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Atomic Physics: Optical molasses

  • Thread starter Niles
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Homework Statement


Hi

I have a question regarding the force that it used in Optical Molasses. The force is generally given by
[tex]
F = \frac{\hbar k}{2} \frac{s_0}{1 + s_0+ (2\delta/\Gamma)^2}
[/tex]
where s0 is the saturation parameter. The force saturates to
[tex]
F = \frac{\hbar k}{2}
[/tex]
It is normally said that this result is a consequence of the fact that the atom can only absorb and subsequently emit a photon twice during its excited state lifetime. However this latter statement does not make sense to me intuitively. I would say that once the atom has absorbed a photon, then -- on average -- it takes a time [itex]1/\Gamma[/itex] to emit it. So the remaining factor 1/2, where does this come in when looking at the problem like this?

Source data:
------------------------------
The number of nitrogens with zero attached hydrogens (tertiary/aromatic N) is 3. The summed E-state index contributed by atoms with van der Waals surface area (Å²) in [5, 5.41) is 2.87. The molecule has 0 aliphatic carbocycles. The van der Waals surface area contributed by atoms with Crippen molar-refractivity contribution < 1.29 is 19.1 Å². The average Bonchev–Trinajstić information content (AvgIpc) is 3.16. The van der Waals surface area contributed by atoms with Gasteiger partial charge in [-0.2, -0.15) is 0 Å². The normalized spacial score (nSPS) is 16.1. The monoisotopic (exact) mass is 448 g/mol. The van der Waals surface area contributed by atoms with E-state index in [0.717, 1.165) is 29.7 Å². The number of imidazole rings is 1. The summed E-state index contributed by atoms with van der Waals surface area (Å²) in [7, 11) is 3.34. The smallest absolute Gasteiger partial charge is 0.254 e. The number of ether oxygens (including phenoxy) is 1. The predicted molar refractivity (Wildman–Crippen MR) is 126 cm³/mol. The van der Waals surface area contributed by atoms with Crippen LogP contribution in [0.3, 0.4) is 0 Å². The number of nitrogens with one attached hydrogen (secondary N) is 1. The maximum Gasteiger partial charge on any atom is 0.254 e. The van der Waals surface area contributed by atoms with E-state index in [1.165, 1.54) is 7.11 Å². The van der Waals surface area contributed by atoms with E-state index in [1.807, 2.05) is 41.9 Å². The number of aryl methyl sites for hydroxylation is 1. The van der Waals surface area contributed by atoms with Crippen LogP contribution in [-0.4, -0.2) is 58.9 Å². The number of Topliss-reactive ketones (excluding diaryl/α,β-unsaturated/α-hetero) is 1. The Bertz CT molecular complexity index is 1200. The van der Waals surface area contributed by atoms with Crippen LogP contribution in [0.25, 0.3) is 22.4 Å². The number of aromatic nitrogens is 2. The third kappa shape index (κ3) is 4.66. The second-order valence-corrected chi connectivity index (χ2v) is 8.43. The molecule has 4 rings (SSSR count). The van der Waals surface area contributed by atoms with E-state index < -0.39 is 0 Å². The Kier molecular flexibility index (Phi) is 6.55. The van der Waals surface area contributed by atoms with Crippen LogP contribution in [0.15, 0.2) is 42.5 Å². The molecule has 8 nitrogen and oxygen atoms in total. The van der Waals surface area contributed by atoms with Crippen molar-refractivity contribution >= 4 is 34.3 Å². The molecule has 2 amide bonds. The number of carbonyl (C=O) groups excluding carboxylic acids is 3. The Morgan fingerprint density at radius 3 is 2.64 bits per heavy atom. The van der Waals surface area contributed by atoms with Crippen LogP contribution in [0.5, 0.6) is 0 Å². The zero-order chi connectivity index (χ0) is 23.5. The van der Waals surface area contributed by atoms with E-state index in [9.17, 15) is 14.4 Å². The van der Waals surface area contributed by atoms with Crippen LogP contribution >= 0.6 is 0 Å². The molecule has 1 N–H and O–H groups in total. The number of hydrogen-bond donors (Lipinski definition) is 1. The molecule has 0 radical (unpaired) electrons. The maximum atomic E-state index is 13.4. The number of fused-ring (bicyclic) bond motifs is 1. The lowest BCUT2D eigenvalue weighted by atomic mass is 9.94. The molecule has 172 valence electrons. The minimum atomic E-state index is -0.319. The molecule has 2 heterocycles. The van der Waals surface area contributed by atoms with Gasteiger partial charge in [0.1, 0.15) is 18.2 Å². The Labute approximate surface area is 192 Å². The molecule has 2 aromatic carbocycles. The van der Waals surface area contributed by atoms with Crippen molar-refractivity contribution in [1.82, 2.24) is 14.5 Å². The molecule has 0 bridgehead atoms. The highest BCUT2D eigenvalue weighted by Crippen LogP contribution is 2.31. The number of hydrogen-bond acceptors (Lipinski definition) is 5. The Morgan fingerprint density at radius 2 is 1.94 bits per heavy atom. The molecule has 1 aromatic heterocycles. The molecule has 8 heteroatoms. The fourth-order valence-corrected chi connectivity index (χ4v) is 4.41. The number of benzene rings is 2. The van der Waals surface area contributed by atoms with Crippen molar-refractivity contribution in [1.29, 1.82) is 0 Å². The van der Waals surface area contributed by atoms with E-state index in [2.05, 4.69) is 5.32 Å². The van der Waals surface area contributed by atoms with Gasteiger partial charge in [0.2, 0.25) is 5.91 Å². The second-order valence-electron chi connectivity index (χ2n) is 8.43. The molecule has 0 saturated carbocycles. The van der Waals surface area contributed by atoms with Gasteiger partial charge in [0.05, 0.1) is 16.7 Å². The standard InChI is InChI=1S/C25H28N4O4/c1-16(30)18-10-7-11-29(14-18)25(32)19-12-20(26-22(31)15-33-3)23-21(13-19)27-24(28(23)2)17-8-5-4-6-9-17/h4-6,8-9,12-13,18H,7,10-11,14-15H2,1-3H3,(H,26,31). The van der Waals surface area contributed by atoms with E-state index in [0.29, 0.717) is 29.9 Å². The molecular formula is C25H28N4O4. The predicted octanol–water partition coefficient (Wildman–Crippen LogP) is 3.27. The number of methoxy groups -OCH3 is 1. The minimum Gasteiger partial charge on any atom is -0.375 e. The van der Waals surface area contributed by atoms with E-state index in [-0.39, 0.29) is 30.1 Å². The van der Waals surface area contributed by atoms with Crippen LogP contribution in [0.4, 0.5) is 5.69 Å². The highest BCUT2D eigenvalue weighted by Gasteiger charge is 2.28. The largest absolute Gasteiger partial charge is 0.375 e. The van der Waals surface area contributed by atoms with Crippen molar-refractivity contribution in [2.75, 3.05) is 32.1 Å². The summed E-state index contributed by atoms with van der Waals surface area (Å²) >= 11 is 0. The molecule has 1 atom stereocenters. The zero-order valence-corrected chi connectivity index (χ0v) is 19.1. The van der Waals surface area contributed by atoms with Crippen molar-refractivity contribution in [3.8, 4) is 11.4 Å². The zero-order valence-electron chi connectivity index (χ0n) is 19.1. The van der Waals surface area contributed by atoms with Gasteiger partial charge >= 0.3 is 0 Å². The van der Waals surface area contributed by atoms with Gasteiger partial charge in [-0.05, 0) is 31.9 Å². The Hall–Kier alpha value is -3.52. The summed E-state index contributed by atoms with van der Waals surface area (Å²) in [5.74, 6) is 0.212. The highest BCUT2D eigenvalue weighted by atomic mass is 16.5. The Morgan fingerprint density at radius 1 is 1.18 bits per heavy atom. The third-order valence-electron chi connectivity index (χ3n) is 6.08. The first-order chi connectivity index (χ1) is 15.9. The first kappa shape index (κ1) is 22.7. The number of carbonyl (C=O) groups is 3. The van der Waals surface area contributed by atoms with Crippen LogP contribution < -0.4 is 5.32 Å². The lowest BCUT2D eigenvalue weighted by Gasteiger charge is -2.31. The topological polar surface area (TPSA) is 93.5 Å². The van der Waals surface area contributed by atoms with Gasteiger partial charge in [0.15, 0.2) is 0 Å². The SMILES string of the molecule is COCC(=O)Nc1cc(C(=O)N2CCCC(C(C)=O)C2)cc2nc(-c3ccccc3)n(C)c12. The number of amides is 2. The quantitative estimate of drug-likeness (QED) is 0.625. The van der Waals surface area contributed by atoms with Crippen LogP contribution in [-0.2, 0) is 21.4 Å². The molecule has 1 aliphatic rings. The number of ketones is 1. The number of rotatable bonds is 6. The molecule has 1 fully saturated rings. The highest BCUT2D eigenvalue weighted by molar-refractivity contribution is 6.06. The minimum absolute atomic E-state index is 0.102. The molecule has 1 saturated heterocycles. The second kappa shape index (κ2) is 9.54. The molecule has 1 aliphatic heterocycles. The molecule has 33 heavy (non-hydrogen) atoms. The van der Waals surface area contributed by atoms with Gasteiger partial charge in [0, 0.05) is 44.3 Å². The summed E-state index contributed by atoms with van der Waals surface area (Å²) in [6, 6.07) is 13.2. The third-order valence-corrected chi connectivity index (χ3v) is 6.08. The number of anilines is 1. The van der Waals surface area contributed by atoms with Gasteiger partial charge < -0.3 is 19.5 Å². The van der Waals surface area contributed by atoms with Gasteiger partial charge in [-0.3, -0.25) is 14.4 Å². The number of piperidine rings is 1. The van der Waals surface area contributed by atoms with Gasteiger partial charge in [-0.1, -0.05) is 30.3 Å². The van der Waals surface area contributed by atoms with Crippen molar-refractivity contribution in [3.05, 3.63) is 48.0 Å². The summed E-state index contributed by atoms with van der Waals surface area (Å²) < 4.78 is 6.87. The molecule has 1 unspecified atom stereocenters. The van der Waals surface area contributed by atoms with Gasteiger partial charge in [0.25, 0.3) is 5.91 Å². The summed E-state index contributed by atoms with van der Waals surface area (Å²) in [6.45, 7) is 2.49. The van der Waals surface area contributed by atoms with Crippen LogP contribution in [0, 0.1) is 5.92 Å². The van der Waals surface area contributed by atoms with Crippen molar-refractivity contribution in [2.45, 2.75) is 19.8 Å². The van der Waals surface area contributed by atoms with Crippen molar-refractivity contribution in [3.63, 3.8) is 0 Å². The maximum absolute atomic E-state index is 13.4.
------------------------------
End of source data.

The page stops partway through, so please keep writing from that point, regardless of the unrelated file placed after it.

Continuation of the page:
Best,
Niles.
 
Last edited:

Answers and Replies

  • #2
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Just to clarify, my question is the following: The intuitive picture often presented is that when an atom absorbs a photon, on average a time [itex]\tau=1/\Gamma[/itex] passes by until the atom emits the photon again. So the force is (under the condition that the atom is in resonance with the light so that the probability of absorbing a photon is maximal)
[tex]
F = \frac{\Delta p}{\Delta t} = \frac{\hbar k }{\tau} = \hbar k \Gamma
[/tex]
But we know that the maximum force is given by (see my OP)
[tex]
F = \hbar k \frac{\Gamma }{2}
[/tex]
So my question is, where does the factor of 1/2 come from, when this framework is used to interpret the force?

Best,
Niles.
 
Last edited:

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